Ruling Is a Victory for Supporters of Free Software
SAN FRANCISCO — A legal dispute involving model railroad hobbyists has resulted in a major courtroom victory for the free software movement also known as open-source software.
In a ruling Wednesday, the federal appeals court in Washington said that just because a software programmer gave his work away did not mean it could not be protected.
The decision legitimizes the use of commercial contracts for the distribution of computer software and digital artistic works for the public good. The court ruling also bolsters the open-source movement by easing the concerns of large organizations about relying on free software from hobbyists and hackers who have freely contributed time and energy without pay.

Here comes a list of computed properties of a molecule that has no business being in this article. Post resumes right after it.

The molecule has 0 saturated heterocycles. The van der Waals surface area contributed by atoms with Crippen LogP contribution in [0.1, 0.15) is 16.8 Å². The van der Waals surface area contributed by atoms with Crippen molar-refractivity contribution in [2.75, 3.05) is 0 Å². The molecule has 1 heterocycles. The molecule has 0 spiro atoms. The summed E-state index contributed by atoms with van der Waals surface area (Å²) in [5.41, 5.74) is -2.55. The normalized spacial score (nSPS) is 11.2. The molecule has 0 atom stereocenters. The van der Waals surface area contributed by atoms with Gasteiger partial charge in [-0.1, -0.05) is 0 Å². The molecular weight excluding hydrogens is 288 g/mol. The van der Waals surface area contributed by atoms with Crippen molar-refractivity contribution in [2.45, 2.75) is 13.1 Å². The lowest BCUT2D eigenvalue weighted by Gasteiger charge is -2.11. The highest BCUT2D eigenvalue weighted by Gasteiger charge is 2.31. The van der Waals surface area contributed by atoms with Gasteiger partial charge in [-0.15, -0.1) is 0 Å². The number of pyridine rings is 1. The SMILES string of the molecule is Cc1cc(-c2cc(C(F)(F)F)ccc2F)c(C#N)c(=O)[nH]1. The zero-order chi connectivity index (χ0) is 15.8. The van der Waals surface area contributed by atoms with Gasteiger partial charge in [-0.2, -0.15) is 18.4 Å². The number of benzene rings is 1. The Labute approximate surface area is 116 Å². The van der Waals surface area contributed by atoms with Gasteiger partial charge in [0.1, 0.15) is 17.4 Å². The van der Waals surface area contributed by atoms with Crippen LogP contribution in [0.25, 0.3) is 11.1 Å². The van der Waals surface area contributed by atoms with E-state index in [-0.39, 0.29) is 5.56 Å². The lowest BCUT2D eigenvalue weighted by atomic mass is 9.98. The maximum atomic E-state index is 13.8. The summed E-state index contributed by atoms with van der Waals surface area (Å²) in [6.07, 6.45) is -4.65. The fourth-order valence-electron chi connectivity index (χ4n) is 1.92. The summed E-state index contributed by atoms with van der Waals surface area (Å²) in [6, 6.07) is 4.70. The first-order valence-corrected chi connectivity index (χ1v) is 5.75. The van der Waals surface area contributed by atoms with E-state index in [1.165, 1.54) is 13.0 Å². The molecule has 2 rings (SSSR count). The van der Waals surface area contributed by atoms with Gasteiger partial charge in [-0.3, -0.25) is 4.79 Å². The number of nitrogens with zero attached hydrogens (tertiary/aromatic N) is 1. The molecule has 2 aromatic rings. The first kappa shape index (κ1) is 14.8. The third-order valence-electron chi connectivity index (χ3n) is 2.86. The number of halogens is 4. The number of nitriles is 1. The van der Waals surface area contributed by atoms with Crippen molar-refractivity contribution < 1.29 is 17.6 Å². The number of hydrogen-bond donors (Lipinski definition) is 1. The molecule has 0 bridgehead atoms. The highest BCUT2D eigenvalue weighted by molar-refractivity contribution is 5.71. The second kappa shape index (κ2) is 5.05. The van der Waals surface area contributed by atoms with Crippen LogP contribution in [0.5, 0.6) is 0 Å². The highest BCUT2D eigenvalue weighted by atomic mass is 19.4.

In March 2006, Robert G. Jacobsen, a physics professor at the University of California, Berkeley, filed a lawsuit against Mr. Katzer claiming that his company was distributing a commercial software program that had taken software code from the Java Model Railroad Interface project and was redistributing the program without the credits required as part of the open-source license it was distributed under.
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